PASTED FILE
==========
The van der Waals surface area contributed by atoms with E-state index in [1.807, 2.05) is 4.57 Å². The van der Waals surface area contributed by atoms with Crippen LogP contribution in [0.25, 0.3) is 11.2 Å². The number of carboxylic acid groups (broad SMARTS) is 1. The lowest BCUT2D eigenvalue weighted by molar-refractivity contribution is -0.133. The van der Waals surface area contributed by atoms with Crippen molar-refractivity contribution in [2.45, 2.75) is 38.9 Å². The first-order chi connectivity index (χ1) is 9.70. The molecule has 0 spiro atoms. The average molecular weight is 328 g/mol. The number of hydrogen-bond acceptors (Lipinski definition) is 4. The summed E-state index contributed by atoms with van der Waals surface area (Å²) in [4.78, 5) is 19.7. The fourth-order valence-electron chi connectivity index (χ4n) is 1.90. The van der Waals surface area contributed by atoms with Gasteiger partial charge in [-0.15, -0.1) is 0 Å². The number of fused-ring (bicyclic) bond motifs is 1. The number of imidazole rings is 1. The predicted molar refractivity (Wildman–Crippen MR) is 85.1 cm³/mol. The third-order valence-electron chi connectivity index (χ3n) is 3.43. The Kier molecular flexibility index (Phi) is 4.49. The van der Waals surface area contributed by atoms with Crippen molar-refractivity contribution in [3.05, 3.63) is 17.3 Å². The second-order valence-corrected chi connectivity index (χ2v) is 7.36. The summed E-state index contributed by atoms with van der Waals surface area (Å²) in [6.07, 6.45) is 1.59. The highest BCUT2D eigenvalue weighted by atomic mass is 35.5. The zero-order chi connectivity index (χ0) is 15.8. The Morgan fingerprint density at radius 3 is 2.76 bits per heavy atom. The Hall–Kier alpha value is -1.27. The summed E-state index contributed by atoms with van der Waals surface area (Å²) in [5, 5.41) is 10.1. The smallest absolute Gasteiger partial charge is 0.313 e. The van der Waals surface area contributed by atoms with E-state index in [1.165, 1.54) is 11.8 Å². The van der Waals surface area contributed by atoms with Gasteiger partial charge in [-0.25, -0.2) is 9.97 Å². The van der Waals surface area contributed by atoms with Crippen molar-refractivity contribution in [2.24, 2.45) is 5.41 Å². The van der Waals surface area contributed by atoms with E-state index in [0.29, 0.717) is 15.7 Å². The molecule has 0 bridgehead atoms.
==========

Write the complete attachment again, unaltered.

The van der Waals surface area contributed by atoms with E-state index in [1.807, 2.05) is 4.57 Å². The van der Waals surface area contributed by atoms with Crippen LogP contribution in [0.25, 0.3) is 11.2 Å². The number of carboxylic acid groups (broad SMARTS) is 1. The lowest BCUT2D eigenvalue weighted by molar-refractivity contribution is -0.133. The van der Waals surface area contributed by atoms with Crippen molar-refractivity contribution in [2.45, 2.75) is 38.9 Å². The first-order chi connectivity index (χ1) is 9.70. The molecule has 0 spiro atoms. The average molecular weight is 328 g/mol. The number of hydrogen-bond acceptors (Lipinski definition) is 4. The summed E-state index contributed by atoms with van der Waals surface area (Å²) in [4.78, 5) is 19.7. The fourth-order valence-electron chi connectivity index (χ4n) is 1.90. The van der Waals surface area contributed by atoms with Gasteiger partial charge in [-0.15, -0.1) is 0 Å². The number of fused-ring (bicyclic) bond motifs is 1. The number of imidazole rings is 1. The predicted molar refractivity (Wildman–Crippen MR) is 85.1 cm³/mol. The third-order valence-electron chi connectivity index (χ3n) is 3.43. The Kier molecular flexibility index (Phi) is 4.49. The van der Waals surface area contributed by atoms with Crippen molar-refractivity contribution in [3.05, 3.63) is 17.3 Å². The second-order valence-corrected chi connectivity index (χ2v) is 7.36. The summed E-state index contributed by atoms with van der Waals surface area (Å²) in [6.07, 6.45) is 1.59. The highest BCUT2D eigenvalue weighted by atomic mass is 35.5. The zero-order chi connectivity index (χ0) is 15.8. The Morgan fingerprint density at radius 3 is 2.76 bits per heavy atom. The Hall–Kier alpha value is -1.27. The summed E-state index contributed by atoms with van der Waals surface area (Å²) in [5, 5.41) is 10.1. The smallest absolute Gasteiger partial charge is 0.313 e. The van der Waals surface area contributed by atoms with E-state index in [1.165, 1.54) is 11.8 Å². The van der Waals surface area contributed by atoms with Gasteiger partial charge in [-0.25, -0.2) is 9.97 Å². The van der Waals surface area contributed by atoms with Crippen molar-refractivity contribution in [2.24, 2.45) is 5.41 Å². The van der Waals surface area contributed by atoms with E-state index in [0.29, 0.717) is 15.7 Å². The molecule has 0 bridgehead atoms.